Among the Hindi heartland states, Bihar and Jharkhand were the only two states to record over 20 percent school dropouts. They were followed by Rajasthan, Haryana, and Uttar Pradesh, respectively.

Ziyauddin noted that this was a signal for the states to intervene in such situations and frame policies accordingly.

In 2022, the Union government decided to scrap the Maulana Azad National Fellowship (MANF) — aimed at minority students — from the 2022-23 academic year.

Union Minority Affairs Minister Smriti Irani informed Parliament that the scheme would be stopped as it overlapped with other — and similar — scholarships.

Speaking about the MANF, he said: “It was the last nail in the coffin. The data seen before and after its launch saw a better enrolment ratio as students registered due to fellowship.”

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According to the study, the barriers preventing Muslim students from pursuing higher education could include financial constraints, limited access to quality education, and societal and cultural factors.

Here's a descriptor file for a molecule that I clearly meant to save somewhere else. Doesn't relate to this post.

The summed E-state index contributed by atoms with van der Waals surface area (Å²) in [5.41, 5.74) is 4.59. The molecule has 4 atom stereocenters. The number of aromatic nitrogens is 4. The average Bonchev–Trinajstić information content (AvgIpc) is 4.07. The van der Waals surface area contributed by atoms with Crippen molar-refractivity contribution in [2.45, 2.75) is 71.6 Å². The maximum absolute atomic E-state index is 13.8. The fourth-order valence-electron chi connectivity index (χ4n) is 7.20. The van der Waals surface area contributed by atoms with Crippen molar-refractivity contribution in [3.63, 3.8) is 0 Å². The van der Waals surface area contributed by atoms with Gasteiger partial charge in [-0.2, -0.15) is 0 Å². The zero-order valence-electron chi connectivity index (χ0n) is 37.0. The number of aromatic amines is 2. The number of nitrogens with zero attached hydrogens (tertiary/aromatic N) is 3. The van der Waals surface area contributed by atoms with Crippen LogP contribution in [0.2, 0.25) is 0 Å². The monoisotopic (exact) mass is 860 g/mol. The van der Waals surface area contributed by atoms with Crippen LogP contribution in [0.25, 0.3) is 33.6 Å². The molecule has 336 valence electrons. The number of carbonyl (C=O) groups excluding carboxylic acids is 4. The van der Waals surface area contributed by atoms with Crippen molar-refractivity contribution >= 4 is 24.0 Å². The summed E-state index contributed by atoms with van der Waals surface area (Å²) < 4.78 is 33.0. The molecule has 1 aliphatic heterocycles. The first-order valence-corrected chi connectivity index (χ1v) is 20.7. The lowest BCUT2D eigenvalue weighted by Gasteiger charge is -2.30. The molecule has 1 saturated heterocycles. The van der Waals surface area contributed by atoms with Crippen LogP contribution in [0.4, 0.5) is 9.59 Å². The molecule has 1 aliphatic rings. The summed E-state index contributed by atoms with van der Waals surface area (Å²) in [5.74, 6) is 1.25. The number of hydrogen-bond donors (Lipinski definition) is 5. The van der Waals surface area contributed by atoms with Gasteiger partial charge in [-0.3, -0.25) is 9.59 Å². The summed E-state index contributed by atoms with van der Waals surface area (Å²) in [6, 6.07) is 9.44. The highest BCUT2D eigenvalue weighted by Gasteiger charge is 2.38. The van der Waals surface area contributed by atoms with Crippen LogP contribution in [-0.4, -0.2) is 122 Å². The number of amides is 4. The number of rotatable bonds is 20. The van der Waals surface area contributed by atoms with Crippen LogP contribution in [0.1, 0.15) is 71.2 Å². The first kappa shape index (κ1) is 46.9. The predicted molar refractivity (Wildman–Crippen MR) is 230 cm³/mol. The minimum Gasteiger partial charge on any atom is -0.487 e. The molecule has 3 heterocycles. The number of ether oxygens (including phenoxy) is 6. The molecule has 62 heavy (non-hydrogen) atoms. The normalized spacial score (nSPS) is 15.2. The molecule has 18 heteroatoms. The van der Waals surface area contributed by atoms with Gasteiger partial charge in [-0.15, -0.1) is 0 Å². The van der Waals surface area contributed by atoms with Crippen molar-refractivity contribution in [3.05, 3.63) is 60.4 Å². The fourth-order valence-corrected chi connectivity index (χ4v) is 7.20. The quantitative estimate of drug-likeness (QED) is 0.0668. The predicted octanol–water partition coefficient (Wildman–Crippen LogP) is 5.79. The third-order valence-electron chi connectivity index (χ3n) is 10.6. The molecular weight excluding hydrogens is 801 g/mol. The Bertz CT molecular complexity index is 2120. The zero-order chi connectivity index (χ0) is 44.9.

It added that offering financial support to economically-disadvantaged Muslim students would help alleviate the financial burden associated with higher education.

Scholarships, grants, and educational loans tailored to the needs of Muslim students could encourage them to pursue higher studies.

It also suggested that increasing the number of scholarships and grants explicitly targeting Muslim students would incentivise and enable them to access higher education. These financial aids could make a significant difference in encouraging enrolment.

As per the study, ensuring that Muslim students in rural and underserved areas had access to quality education was vital.

Establishing more schools and educational facilities in these regions and improving their infrastructure and teaching standards could enhance the likelihood of students progressing to higher education, it said.